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Review of "THE INVISIBLE WOMAN"
By Jayne Waterford
Copyrighted © Jayne Waterford, 2014. Revised 2nd January 2015.
REVIEW: "THE INVISIBLE WOMAN" by Jayne Waterford

With directorial approach to period personality and story telling heavily influenced by Jane Campion's "BRIGHT STAR" (2009), only there's nothing wonky about the costumes and Gillian Armstrong's "OSCAR AND LUCIDA" (1997) Ralph Fiennes' directorial debut gives us Charles Dickens (Fiennes). Dickens is a substantial man whose buttons are fashioned from garnet. He builds theatres, has many children, acts in his friend's plays, performs his own new novels with an eye on sales and falls for a young, pretty, smart and charming fan (Felicity Jones) who gets him. But then everyone's a fan.

These new characters in Dickens' life do not have time to make their own lace fom scratch. They scavenge bits and pieces in the nicest possible way from second hand items. Nelly (Felicity Jones) is the youngest of a family of independent women. They live on the stage and have a livelihood beholden to no man. Nelly is different from her mother (Kristen Scott Thomas) and sisters: Fanny and Mary. We come to understand she cannot act after the style of the day and is considered to be without that talent, that her talent lies elsewhere. And what independent idea does her mother decide on for her future and benefit? That her union with Mr. Dickens, who adores her

should be blessed, not by church or a minister but by her.

Fiennes takes his time walking through Nelly's personal, scandalised self. They get lost for a while in things that aren't what their life is about but then Dickens' finishes Great Expectations and Nelly remembers who he is and falls in love with him. She forgets her resistance, lives joyously and bears the man a baby.

At moments we observe Dickens' cheerful bluster as he takes his mistress to the home of his best friend Wilkie and the unmarried mother of Wilkie's children. They are in the business of doing something new, breaking down old social structures. Fiennes treats us to the exuberance of a good man and at times we can smell he doesn't bathe in the morning. He is a good man who is unused to dalliances but who can keep such happiness a secret.

It's superb in a quiet, stayed way. We watch, seated in the corner of drawing rooms, rooms quieted with brown, black and safe shadows.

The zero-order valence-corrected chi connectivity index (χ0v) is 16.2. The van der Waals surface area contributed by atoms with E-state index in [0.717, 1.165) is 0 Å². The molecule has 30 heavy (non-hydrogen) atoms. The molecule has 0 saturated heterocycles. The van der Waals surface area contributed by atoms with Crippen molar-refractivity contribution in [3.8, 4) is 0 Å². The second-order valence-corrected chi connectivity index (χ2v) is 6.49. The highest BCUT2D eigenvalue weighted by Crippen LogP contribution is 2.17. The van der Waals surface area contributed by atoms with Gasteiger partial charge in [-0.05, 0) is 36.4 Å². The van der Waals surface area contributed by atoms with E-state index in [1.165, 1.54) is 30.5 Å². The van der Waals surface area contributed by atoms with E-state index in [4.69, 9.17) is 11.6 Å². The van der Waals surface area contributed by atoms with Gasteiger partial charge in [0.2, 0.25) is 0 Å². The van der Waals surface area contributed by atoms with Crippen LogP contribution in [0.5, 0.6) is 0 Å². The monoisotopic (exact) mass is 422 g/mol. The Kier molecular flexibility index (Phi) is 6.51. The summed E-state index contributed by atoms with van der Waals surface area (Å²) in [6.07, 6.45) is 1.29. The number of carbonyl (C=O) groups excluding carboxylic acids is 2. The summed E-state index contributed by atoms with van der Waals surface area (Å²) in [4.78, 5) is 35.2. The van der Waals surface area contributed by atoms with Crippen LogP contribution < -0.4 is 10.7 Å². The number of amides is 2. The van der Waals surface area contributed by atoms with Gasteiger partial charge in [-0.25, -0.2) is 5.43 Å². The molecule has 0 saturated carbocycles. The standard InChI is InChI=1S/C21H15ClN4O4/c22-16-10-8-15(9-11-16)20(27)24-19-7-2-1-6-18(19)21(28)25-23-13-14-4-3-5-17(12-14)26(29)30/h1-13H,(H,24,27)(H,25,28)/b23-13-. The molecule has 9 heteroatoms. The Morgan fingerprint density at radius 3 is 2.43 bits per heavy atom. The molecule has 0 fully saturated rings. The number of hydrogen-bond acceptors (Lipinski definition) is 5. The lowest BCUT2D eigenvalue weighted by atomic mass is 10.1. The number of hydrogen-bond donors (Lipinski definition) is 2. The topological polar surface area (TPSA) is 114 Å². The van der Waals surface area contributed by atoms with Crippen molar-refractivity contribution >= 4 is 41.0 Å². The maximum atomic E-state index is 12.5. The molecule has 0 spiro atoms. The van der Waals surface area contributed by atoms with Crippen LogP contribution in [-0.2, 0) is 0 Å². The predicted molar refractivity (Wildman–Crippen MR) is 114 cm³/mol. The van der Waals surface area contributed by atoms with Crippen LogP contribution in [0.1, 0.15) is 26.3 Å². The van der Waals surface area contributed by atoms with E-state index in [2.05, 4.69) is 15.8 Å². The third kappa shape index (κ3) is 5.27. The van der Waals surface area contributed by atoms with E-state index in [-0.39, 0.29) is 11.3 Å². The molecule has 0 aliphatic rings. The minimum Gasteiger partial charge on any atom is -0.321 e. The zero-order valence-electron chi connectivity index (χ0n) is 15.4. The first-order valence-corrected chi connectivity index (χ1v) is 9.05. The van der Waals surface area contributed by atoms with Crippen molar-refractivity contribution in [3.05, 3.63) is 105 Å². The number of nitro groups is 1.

Ralph Fiennes's "THE INVISIBLE WOMAN" (2012) was very about theatre and the delivery of lines. It was very about convention. We are introduced to good people who have the best of intentions and are

often star-struck.

Fiennes and Jones' supporting cast were particularly awesome. The minister (Dickens' fan) (?) hounding Nelly in her post-Dickens' life for her true identity and real association with him all the while not able to disguise a slightly odious attraction to her. Dickens' wife, Catherine (?). The uncomprehending and docile Catherine who resemblance to Queen Victoria probably played a part in Dickens' attraction to her. How wonderful.

The smart and sharp mother of Wilkie's children. Their wonderful home. There had to be a first.

They deal with their lives, deliver themselves from tedium, must make babies and are sincere. 7/10

Copyrighted ©: Jayne Waterford, 2014.


Ralph Fiennes's
"THE INVISIBLE WOMAN" (2012)
Director Ralph Fiennes
Producers
Stars Ralph Fiennes, Felicity Jones, Kirstin Scott Thomas and Tom Hollander
Release Date 17th April 2014
Category Drama
Running Time 111 minutes (1 hour, 51 minutes)
Rating
Origin
Awards

Distributor Hopscotch Films
Official Blurb "Written by Abi Morgan ("THE IRON LADY", "THE HOUR") and developed by BBC Films, "THE INVISIBLE WOMAN" is an adaptation of award-winning biographer Claire Tomalinís superbly researched account of the relationship between Nelly Ternan and Charles Dickens. The true story tells of the secret love affair between Dickens (Fiennes) and the young theatre actress Nelly Ternan (Jones). Dickens was 45 when he met Ternan, then 18, in 1857. Their relationship remained secret from the public, even after Dickens's separation from his wife the following year. Ternan travelled with the author for the rest of his life. After his death, she continued the Dickensian love of deception: she married a man 12 years her junior, having disguised her own age as 23, rather than 37; and hid her past relationship with the most famous writer of the day. As a result, Ternanís story is one of someone who almost wasnít there; who vanished into thin air. Her name, dates, family and experiences very nearly disappeared from the record for good. This exceptionally well-written project with a powerful emotion undercurrent and a quality filmmaking team, has all the traits to become a British classic." - Hopscotch Films PR